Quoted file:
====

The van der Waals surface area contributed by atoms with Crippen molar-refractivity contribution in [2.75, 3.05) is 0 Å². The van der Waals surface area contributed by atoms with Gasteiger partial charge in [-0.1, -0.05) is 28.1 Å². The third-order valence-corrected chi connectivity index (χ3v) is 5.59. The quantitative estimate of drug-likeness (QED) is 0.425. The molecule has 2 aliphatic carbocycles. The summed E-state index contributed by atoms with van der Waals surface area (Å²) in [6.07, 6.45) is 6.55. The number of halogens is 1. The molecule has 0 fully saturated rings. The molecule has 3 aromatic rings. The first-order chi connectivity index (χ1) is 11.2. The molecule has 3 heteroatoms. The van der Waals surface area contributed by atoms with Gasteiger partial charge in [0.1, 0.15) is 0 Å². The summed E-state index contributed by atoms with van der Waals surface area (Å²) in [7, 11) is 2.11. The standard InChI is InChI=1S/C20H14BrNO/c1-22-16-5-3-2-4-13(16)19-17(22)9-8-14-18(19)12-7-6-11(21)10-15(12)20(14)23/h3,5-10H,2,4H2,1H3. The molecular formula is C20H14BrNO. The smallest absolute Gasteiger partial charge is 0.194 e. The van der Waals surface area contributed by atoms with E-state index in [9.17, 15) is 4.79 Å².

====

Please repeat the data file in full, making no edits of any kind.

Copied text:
The van der Waals surface area contributed by atoms with Crippen molar-refractivity contribution in [2.75, 3.05) is 0 Å². The van der Waals surface area contributed by atoms with Gasteiger partial charge in [-0.1, -0.05) is 28.1 Å². The third-order valence-corrected chi connectivity index (χ3v) is 5.59. The quantitative estimate of drug-likeness (QED) is 0.425. The molecule has 2 aliphatic carbocycles. The summed E-state index contributed by atoms with van der Waals surface area (Å²) in [6.07, 6.45) is 6.55. The number of halogens is 1. The molecule has 0 fully saturated rings. The molecule has 3 aromatic rings. The first-order chi connectivity index (χ1) is 11.2. The molecule has 3 heteroatoms. The van der Waals surface area contributed by atoms with Gasteiger partial charge in [0.1, 0.15) is 0 Å². The summed E-state index contributed by atoms with van der Waals surface area (Å²) in [7, 11) is 2.11. The standard InChI is InChI=1S/C20H14BrNO/c1-22-16-5-3-2-4-13(16)19-17(22)9-8-14-18(19)12-7-6-11(21)10-15(12)20(14)23/h3,5-10H,2,4H2,1H3. The molecular formula is C20H14BrNO. The smallest absolute Gasteiger partial charge is 0.194 e. The van der Waals surface area contributed by atoms with E-state index in [9.17, 15) is 4.79 Å².